to start off doing that right now. A lucky them to get some swimming
tips from you. I know that we work to fairly hard as a commentator.
You told me that you work harder than as a good editor! What stood
out for you when you watched all of that happening? My favourite moment
during the Games was Chad Le Clos's father, his reaction to his son's
performance. I related to that because it is not just one afraid
performing. There are a lot of people behind the athlete,
supporting them. We saw all of that. Chad Le Clos was one of the gold
medallist at these Games. For so many other swimmers it did not go
according to plan. You Australian team and experienced that at the
British swimmers did as well. Is there something going wrong in
nations that have traditionally been good at swimming? Look, I can
talk more directly about the Australian programme than the
British programme. I actually think we have one of the best programmes
in place that we have ever had. I think we were just unfortunate that
we did not get the medals that we expected to win. When I look at the
British programme and the improvements that have happened
over the course of the last three years, I think there has been an
improvement. It is just that the rest of the world moved faster than
the British team. I know there will be inquiries into both of those
programmes. Literally I think we have got to the point where world
swimming has become more difficult than any of us had ever anticipated.
You are there as part of your own legacy effort. Can you still hear
me? How important do you think it is for there to be more of a
connection between what happens in the elite sport and what happens at
a swimming pool like the one you are at now? Look, it is important.
I think the Olympics should be offering more than just every four
years. I wanted to do this and I did it quite randomly. I wanted to
come and do something and connect with people that enjoy swimming,
simple as that. I think lots of athletes are willing to do
something like that on a national teams. A connection needs to be
made between the elite level and participation in sport.
Have a lovely morning. Lucky people getting swimming tips from you.
Thank you very much. Thank you. Goodbye.
He has become a much-loved member of the BBC team! A fantastic effort
overall. One person who has been to almost as many Olympic venues as
Prince William and Steve Redgrave, the BBC's Clare Balding. We will
hear from her in just a moment because she has been seen at more
than one Olympic venue. She has done the rounds and she has
gathered many fans along the way. Before we hear from her, let's hear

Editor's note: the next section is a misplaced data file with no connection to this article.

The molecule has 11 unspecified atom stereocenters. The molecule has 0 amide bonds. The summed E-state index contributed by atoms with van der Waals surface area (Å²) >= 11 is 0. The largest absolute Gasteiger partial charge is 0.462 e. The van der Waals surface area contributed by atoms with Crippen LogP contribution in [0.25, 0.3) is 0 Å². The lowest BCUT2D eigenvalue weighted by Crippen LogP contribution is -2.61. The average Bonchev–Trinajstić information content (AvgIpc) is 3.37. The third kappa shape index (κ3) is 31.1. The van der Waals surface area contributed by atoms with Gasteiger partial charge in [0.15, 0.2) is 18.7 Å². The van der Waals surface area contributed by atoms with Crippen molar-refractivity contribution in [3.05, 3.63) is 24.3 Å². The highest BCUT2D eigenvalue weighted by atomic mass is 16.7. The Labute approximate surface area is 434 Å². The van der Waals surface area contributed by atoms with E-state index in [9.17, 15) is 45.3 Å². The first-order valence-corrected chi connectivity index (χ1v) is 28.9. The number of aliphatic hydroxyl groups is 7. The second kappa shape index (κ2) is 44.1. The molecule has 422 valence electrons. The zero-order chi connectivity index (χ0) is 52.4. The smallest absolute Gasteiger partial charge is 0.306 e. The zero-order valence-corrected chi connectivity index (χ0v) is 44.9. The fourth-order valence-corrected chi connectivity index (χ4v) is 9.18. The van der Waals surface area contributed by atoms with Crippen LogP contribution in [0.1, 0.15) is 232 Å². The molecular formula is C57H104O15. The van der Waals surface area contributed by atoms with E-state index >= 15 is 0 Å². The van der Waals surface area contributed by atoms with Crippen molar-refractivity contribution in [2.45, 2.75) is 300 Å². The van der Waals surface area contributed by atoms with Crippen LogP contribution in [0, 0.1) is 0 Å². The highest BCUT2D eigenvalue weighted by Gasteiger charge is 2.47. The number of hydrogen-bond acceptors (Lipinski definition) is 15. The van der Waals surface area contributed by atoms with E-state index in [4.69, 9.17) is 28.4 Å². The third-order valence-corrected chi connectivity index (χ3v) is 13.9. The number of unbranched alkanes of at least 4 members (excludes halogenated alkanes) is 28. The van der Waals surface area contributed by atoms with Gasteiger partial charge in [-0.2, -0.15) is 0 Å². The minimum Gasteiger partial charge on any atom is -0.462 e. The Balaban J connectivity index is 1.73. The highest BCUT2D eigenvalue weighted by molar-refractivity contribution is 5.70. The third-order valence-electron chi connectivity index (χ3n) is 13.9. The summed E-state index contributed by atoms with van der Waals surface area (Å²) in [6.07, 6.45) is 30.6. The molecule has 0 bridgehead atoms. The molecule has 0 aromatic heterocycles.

I grew up in the area. I really just wanted to be involved in the
Games. Being a volunteer was one way that I could get involved. It
has been brilliant to see the public's reaction to the Games and
especially to the volunteers. I guess in a way, the volunteers have
been so crucial to make this such a successful Games. Sometimes it
might not then be the most glamorous job, it might not be in
trouble at all times, it might be hard work. But the benefits of it
are huge. The people in England love sport and you can see how they
support it. They are nice with us. They asked for people that could
speak Spanish and English to help them communicate better with the
Spanish team. They are telling us we are the best volunteers that
they have had! For this we are here. I am from the University of Antwerp
doing computer science. If there were any problems relating to IT
equipment in the venue, they report them to us. That is where I am
staying. I have enjoyed myself. It has been a great atmosphere. Just
great. I was born and brought up in the area and I know it really well.
Stratford has been quite deprived and I have seen a lot of investment
going in. I wanted to see what it was all about and actively take
part. I think that knowing that I have helped in my small role here
has helped give everyone a positive view of Britain. People are coming
from outside London with preconceived ideas. Everybody is
warm and friendly and that is really nice to see. I have never
done any kind of volunteering before in my life. I love sport and
I love the internet. It is a great opportunity to meet people and make
friends. I find nothing but smiles when you wear the uniform. I
started conversations that in my experience you would not normally
have in London. It has inspired me to be more involved in volunteering
and helping other people. You had an image in your head of what it
was going to be light, but it has definitely beaten that. Everybody
is so positive. I have met some fabulous people. I think I have
made friends for life and we have inspired each other and kept each
other going on long shifts. Some wonderful people. People from all
different backgrounds. It has been great. Even the athletes are
telling us what a wonderful job we have been doing so it picks you up.
I am proud of how well everything has gone and how wonderful
everybody has felt the Olympics have been. And they have done a
wonderful job. It will be one of the very special memories of these
Games. Clare Balding is in the Olympic Park this morning with some
of those who have made the Games so special.
They really have. It is one of the triumph of the Games. They were not
just volunteers. They were games makers because they have made the